|KHRP Releases New Fact-Finding Mission Report and Briefing Paper|
KHRP is pleased to announce the publication of a new fact-finding mission report on the human rights situation in south-east Turkey and the release of a briefing paper exploring ongoing efforts to shut down political parties and prosecute politicians who question secularist, nationalist Turkish ideology.
KHRP's latest fact-finding mission report, Return to a State of Emergency? Protecting Human Rights in South-East Turkey, is based on the findings of a KHRP mission to the region in March 2008 to investigate the situation there following recent military operations against the Kurdistan Workers' Party (PKK). Amid the increased unrest, the provinces of Şırnak, Hakkari and Siirt had been declared high-security zones and checkpoints had been set up in neighbouring areas. In the course of wide-ranging interviews, mission members noted a general consensus that the situation in these regions had deteriorated over the last two years, although it had not reached the same levels of oppression and human rights violations seen in the 1990s. The mission found that the human rights most affected by the conflict were freedom of expression, thought and association, although torture, ill-treatment and extra-judicial killings were also occurring.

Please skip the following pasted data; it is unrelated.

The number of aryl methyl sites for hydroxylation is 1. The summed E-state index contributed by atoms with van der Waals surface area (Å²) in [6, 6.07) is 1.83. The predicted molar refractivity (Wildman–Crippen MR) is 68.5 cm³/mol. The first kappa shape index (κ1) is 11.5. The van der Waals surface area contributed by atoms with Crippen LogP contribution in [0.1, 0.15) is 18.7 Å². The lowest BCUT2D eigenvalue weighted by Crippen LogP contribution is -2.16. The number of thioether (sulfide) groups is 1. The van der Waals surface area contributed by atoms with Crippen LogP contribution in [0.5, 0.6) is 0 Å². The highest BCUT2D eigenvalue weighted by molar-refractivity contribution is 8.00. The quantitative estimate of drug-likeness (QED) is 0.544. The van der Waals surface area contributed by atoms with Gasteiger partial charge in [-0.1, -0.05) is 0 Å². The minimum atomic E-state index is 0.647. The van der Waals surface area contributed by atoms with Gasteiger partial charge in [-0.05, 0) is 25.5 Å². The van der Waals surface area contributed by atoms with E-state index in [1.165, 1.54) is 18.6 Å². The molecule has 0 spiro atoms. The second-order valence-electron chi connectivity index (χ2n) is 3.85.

'The deterioration of the human rights situation in Turkey's south-eastern provinces of late is extremely concerning,' said KHRP Deputy Director Rachel Bernu. 'This further underlines the importance of finding a genuine resolution to the conflict in the region that includes recognition of the country's multicultural make-up and respect for the rights of all citizens.'
KHRP's latest briefing paper, Protecting Politicians or Protecting Democracy? Parliamentary Immunity and Party Closure in Turkey, explores the mechanisms available in Turkey for the lifting of parliamentary immunity and the shutting down of political parties, and the ways in which these mechanisms have been employed by unelected agents whose conception of what is best for Turkey is grounded in a narrow, secular and ethnically-exclusive identity. In recent months in particular, prosecutors have filed a series of requests to lift the parliamentary immunity of MPs from the pro-Kurdish Democratic Society Party (DTP) and have instigated efforts to have the DTP shut down. In March, the issue gained more international attention after a closure case was also opened against the ruling Justice and Development Party (AKP).
"Parliamentary immunity should protect the interests of the voters, ensuring that elected representatives feel secure in freely representing the concerns of their constituents," said Bernu. "The frequency with which steps are taken in Turkey to remove this immunity and shut down political parties undermines prospects for a truly democratic system."
The briefing paper includes discussions of the concept of parliamentary immunity and its application in different parts of the world, the historical context of the cases against the DTP and AKP, and the implications of these cases for democracy and human rights in Turkey.
Free copies of Return to a State of Emergency? Protecting Human Rights in South-East Turkey can be downloaded from the KHRP website here. Printed copies are available for £10.00 + P&P through our online shop.
Free copies of Protecting Politicians or Protecting Democracy? Parliamentary Immunity and Party Closure in Turkey can be downloaded from the KHRP website here.
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